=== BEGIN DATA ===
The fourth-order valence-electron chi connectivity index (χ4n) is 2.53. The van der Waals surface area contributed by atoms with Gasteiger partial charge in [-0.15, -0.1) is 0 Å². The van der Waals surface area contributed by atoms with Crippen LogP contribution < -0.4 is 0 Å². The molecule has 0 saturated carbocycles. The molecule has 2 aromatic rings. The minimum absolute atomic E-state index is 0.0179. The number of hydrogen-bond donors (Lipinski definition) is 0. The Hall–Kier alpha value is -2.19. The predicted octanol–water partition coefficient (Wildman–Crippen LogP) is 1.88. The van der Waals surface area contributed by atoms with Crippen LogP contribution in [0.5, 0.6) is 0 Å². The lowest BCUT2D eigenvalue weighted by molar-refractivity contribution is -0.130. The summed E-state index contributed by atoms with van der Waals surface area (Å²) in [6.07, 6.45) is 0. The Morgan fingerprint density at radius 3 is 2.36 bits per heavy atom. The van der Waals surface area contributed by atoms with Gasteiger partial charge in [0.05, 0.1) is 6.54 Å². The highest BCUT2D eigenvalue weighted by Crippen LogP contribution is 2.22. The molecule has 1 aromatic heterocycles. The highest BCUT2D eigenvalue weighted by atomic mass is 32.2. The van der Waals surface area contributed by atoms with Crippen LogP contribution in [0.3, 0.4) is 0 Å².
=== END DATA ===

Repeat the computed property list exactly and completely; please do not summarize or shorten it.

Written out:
The fourth-order valence-electron chi connectivity index (χ4n) is 2.53. The van der Waals surface area contributed by atoms with Gasteiger partial charge in [-0.15, -0.1) is 0 Å². The van der Waals surface area contributed by atoms with Crippen LogP contribution < -0.4 is 0 Å². The molecule has 0 saturated carbocycles. The molecule has 2 aromatic rings. The minimum absolute atomic E-state index is 0.0179. The number of hydrogen-bond donors (Lipinski definition) is 0. The Hall–Kier alpha value is -2.19. The predicted octanol–water partition coefficient (Wildman–Crippen LogP) is 1.88. The van der Waals surface area contributed by atoms with Crippen LogP contribution in [0.5, 0.6) is 0 Å². The lowest BCUT2D eigenvalue weighted by molar-refractivity contribution is -0.130. The summed E-state index contributed by atoms with van der Waals surface area (Å²) in [6.07, 6.45) is 0. The Morgan fingerprint density at radius 3 is 2.36 bits per heavy atom. The van der Waals surface area contributed by atoms with Gasteiger partial charge in [0.05, 0.1) is 6.54 Å². The highest BCUT2D eigenvalue weighted by Crippen LogP contribution is 2.22. The molecule has 1 aromatic heterocycles. The highest BCUT2D eigenvalue weighted by atomic mass is 32.2. The van der Waals surface area contributed by atoms with Crippen LogP contribution in [0.3, 0.4) is 0 Å².